Fun with Outer Joins

  • Bill Talada

    SSChampion

    Points: 11956

    Good article. I just want to present a style of coding that prevents this situation. I often work with queries involving a dozen tables. Notice that each table is basically a separate select statement. If I didn't code in my style, I'd quickly get confused.

    select

    p.*,

    c.*

    FROM

    (-- professor data

    SELECT

    Professor.Id AS [Id],

    Professor.ProfessorName,

    CASE Professor.HasTenure WHEN 1 THEN 'True' WHEN 0 THEN 'False' ELSE NULL END AS [Has Tenure]

    FROM Professor

    WHERE Professor.HasTenure = 'True'

    ) as P

    left outer join

    (-- class data

    SELECT

    Class.ProfessorId AS [ProfessorId],

    Class.ClassName,

    Class.ClassYear,

    Class.ClassSemester

    FROM Class

    WHERE Class.ClassYear >= 2011

    ) as c on p.Id = c.ProfessorId

  • Kenneth.Fisher

    SSCoach

    Points: 19682

    Bill Talada (9/10/2012)


    Good article. I just want to present a style of coding that prevents this situation. I often work with queries involving a dozen tables. Notice that each table is basically a separate select statement. If I didn't code in my style, I'd quickly get confused.

    select

    p.*,

    c.*

    FROM

    (-- professor data

    SELECT

    Professor.Id AS [Id],

    Professor.ProfessorName,

    CASE Professor.HasTenure WHEN 1 THEN 'True' WHEN 0 THEN 'False' ELSE NULL END AS [Has Tenure]

    FROM Professor

    WHERE Professor.HasTenure = 'True'

    ) as P

    left outer join

    (-- class data

    SELECT

    Class.ProfessorId AS [ProfessorId],

    Class.ClassName,

    Class.ClassYear,

    Class.ClassSemester

    FROM Class

    WHERE Class.ClassYear >= 2011

    ) as c on p.Id = c.ProfessorId

    Interestingly enough one of my coworkers suggested exactly the same thing. I tried it while I was writing the article but it came up significantly slower than doing it the other way. Not noticeable with small data sets but if you turn STATISTICS TIME & IO on you can see it.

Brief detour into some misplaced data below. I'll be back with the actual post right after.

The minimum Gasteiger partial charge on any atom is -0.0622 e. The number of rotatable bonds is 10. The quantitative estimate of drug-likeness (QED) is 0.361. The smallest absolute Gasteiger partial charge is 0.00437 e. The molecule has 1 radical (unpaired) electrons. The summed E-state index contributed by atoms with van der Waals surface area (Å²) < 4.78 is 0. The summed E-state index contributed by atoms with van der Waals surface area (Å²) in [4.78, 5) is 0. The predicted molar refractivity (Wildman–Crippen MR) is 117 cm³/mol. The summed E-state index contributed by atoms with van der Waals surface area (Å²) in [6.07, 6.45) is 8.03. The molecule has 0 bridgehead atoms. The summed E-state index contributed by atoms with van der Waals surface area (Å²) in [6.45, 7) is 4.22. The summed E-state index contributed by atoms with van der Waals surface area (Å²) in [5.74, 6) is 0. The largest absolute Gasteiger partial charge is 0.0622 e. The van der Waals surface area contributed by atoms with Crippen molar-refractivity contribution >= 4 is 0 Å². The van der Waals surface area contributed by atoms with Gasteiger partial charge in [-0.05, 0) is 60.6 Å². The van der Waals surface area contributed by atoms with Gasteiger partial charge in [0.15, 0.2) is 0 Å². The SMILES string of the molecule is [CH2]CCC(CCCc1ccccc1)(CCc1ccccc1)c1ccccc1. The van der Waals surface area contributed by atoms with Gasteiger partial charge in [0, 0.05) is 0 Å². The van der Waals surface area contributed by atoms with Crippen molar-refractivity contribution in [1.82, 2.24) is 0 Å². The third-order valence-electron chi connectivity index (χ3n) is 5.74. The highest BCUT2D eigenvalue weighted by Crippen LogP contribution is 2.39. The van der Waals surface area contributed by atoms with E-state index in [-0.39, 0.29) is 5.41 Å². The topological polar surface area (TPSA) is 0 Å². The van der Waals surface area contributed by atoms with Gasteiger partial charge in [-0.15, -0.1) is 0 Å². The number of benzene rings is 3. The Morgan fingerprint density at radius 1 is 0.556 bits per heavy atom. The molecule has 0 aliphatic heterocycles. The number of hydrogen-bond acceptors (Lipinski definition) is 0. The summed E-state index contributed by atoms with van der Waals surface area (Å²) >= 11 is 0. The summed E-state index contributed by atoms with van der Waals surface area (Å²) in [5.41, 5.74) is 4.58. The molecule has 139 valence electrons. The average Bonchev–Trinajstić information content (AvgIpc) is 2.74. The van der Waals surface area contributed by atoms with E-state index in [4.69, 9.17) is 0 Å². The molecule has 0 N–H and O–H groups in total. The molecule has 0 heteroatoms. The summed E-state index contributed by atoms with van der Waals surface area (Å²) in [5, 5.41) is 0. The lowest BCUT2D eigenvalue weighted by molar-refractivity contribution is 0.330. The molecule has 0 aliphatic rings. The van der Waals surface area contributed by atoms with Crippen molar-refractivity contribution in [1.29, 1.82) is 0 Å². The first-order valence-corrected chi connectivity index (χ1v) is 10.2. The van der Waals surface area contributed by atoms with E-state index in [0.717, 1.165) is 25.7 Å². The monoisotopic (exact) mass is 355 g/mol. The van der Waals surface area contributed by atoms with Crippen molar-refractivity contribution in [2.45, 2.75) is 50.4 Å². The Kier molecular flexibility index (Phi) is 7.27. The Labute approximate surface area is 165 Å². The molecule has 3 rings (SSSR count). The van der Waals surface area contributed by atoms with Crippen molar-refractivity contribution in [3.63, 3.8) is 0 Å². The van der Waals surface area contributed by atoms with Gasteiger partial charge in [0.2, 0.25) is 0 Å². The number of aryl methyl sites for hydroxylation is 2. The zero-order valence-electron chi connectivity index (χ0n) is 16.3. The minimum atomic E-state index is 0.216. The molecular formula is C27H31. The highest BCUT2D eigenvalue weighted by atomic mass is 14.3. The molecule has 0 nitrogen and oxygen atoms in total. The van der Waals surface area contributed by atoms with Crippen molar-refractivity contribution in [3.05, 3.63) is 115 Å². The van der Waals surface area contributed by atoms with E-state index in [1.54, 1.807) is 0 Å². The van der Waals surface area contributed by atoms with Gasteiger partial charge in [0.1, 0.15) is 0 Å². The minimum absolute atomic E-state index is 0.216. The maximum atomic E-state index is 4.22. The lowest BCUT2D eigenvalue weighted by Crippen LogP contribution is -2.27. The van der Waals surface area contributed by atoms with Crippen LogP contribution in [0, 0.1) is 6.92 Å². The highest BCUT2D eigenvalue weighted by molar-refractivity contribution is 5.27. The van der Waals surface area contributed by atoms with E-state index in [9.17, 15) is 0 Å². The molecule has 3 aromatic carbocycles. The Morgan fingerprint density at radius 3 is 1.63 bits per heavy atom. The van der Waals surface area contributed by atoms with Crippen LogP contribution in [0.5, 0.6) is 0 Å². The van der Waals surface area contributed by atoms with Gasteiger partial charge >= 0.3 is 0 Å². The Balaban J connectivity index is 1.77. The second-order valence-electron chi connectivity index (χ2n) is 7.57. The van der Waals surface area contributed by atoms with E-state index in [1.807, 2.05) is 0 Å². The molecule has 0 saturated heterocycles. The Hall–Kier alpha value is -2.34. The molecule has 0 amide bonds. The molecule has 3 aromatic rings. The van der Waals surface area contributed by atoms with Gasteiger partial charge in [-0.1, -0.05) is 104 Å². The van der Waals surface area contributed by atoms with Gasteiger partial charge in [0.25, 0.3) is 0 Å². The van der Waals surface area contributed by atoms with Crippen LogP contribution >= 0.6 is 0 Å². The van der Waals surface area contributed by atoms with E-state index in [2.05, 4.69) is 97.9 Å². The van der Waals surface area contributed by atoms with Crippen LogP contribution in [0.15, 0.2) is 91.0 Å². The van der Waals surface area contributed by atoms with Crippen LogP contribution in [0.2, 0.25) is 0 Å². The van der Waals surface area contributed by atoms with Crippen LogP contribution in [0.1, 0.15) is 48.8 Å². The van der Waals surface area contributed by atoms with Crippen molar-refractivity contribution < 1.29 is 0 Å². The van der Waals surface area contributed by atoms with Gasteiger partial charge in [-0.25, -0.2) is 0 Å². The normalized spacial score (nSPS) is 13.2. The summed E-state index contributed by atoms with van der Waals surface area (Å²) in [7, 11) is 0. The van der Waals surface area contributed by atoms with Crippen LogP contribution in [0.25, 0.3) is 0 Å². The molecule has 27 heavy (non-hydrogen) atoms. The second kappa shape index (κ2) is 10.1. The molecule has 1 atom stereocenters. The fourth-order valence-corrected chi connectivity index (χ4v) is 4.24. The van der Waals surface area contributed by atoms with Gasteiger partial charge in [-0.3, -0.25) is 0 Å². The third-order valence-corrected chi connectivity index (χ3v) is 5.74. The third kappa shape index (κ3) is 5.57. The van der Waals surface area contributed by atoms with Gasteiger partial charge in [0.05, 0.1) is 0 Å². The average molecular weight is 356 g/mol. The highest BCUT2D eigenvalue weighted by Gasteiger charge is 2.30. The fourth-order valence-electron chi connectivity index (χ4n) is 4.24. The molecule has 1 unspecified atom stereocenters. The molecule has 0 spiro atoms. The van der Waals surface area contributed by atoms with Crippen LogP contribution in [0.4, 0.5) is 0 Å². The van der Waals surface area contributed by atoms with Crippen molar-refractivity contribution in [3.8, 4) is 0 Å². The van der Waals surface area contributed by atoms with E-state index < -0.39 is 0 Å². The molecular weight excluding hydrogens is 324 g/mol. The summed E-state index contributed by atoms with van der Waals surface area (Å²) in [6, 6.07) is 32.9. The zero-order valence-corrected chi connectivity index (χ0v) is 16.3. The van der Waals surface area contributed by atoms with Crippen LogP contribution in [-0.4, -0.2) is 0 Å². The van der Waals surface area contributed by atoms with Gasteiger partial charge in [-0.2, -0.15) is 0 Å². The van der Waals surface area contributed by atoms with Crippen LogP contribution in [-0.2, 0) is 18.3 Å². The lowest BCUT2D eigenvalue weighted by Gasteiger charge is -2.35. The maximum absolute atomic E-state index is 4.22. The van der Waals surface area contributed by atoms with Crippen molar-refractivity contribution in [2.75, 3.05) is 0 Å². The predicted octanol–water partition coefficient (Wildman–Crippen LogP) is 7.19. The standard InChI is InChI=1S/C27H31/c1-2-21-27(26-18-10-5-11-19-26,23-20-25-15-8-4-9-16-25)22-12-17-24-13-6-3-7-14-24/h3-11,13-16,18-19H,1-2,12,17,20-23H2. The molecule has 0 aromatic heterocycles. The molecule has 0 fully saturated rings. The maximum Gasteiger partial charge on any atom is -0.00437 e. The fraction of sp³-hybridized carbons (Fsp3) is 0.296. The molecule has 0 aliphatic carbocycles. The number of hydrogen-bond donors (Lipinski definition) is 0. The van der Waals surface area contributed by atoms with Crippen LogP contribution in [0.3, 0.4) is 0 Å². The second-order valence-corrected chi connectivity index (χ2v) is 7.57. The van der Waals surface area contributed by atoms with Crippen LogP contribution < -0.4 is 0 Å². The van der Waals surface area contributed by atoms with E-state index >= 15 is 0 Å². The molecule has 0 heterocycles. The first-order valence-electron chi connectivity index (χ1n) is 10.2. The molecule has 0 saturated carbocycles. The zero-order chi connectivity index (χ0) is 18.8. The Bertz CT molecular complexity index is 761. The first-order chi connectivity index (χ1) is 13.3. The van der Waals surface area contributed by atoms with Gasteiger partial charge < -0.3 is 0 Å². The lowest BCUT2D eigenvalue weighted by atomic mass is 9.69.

Kenneth FisherI was once offered a wizards hat but it got in the way of my dunce cap.--------------------------------------------------------------------------------For better, quicker answers on T-SQL questions, click on the following... http://www.sqlservercentral.com/articles/Best+Practices/61537/[/url]For better answers on performance questions, click on the following... http://www.sqlservercentral.com/articles/SQLServerCentral/66909/[/url]Link to my Blog Post --> www.SQLStudies.com[/url]

  • Bill Talada

    SSChampion

    Points: 11956

    Setting STATISTICS TIME & IO ON will cause severe slowdowns. I generally write each table as a separate SELECT in the FROM clause as above because it always self documents and simultaneously optimizes. Often the sub-selects can be reused in other procs. I'm maintaining 1000+ custom procs in a world class application. Everything is fast although the databases are all under 100 GB.

    Give it another try!

  • Kenneth.Fisher

    SSCoach

    Points: 19682

    Bill Talada (9/10/2012)


    Setting STATISTICS TIME & IO ON will cause severe slowdowns. I generally write each table as a separate SELECT in the FROM clause as above because it always self documents and simultaneously optimizes. Often the sub-selects can be reused in other procs. I'm maintaining 1000+ custom procs in a world class application. Everything is fast although the databases are all under 100 GB.